When cooking rice, I use basmati rice. It is important to know which rice you are using as some rice grains, such as a risotto rice are more starchy, in part due to their high surface area. For basmati I use 150g (or ml) water to every 100g of rice - do not use cups but use weight instead. Measure it out, and rinse off the excess rice flour using cold water. I add spices, and I add couple of tablespoons of butter for about 200g rice. The butter melts into the water. I use a saucepan with a glass top that allows me to see how it's getting along. If i see it bubbling up, i turn down the heat, it risks boiling over i take it off the hob and hold it above until it cools down a bit then replace it. When enough of the water is gone (about 8-10 minutes or so), i tilt the pan and see through the glass lid if the rice is done. If there is still water in the pan, then the rice is not done. If you see the rice slide, it's not yet done. Cooked rice wont slide. Heat it up on a very low simer temperature and wait for it to be firm. The minute it is firm, the heating stage is complete. Take it off the hob immediately. Now you move onto the cooling phase.

It is important not to lift the lid during this process - which is why i recommend a glass lid, so you can see it. To clarify this is the correct amount of water to use. When the rice has boiled off, a lot of it will still be steam. You should not lift the top off the pan during this cooling process because the steam needs to continue cooking the rice. If you raise the lid, too much moisture will escape and the rice wont be cooked through.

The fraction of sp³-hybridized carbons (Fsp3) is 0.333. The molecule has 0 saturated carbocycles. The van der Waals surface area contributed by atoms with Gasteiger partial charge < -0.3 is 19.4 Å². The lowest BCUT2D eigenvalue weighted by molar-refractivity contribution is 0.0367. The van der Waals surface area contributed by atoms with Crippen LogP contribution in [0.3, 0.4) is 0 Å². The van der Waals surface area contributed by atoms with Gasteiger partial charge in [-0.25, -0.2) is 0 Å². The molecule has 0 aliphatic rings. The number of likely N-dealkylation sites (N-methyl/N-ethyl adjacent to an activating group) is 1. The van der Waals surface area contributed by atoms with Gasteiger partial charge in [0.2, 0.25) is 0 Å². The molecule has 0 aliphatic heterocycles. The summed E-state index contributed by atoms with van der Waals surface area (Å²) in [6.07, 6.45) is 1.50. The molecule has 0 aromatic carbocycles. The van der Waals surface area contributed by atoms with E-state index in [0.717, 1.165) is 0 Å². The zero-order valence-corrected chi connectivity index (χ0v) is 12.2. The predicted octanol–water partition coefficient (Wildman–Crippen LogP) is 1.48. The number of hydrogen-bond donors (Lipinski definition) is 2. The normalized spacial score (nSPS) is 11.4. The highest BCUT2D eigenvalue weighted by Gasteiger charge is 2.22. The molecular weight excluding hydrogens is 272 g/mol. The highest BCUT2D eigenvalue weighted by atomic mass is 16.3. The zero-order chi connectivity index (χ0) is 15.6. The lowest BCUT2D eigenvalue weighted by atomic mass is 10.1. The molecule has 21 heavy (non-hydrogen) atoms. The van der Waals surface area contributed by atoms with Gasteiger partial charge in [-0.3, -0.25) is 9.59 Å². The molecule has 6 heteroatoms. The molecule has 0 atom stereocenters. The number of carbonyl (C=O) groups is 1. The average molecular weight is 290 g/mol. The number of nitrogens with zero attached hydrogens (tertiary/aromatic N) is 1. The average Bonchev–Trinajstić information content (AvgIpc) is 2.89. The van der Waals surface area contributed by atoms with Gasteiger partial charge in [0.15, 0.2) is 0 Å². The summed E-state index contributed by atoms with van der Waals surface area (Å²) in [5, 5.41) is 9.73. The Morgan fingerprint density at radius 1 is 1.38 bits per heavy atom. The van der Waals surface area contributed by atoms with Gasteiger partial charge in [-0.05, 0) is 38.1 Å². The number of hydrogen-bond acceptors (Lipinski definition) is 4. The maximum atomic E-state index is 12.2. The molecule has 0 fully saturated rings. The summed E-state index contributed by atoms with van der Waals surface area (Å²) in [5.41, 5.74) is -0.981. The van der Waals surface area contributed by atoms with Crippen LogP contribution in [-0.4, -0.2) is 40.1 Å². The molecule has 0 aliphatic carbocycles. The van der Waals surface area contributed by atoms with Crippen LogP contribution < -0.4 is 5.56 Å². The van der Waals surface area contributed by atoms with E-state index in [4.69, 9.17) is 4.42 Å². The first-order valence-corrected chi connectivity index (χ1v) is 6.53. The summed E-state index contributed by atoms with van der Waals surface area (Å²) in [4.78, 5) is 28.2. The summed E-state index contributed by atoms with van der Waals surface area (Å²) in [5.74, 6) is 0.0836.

Now when it's cooked, take it off the heat, and leave it to start cooling, after 10-15 minutes while the rice is still warm, run a fork edgeways through the rice so that you don't break any grains. When the grains break it releases starch and this causes more clumping together. Because of the butter you melted in earlier, running the fork through it is easy. Separate all the rice now.

When the rice cools, contrary to expectation, the butter will keep the grains separate. Essentially when the rice cools, the starch crystalises, causing grains of rice to cling together via a sticky starchy glue. The butter doesn't stop the starch from becoming sticky, but it does cause a barrier that stops this starch "glue" from connecting between grains.

Some people recommend straining rice first before cooking. I don't always do this unless I am at the end of a 5-10kg bag of rice, when there's a lot of starch down there. However I should. All the stickiness is caused by the starch around the rice grains. The less starch the less it will stick, but a lipid like barrier is best.

Apparently olive oil can be used too. However i get better results with butter.

The same strategy can be used for other starchy foods like pasta and potatoes.

Stickiness can also occur in rice because the ratio of water to rice is wrong, remember it's 150g of water to 100g of rice.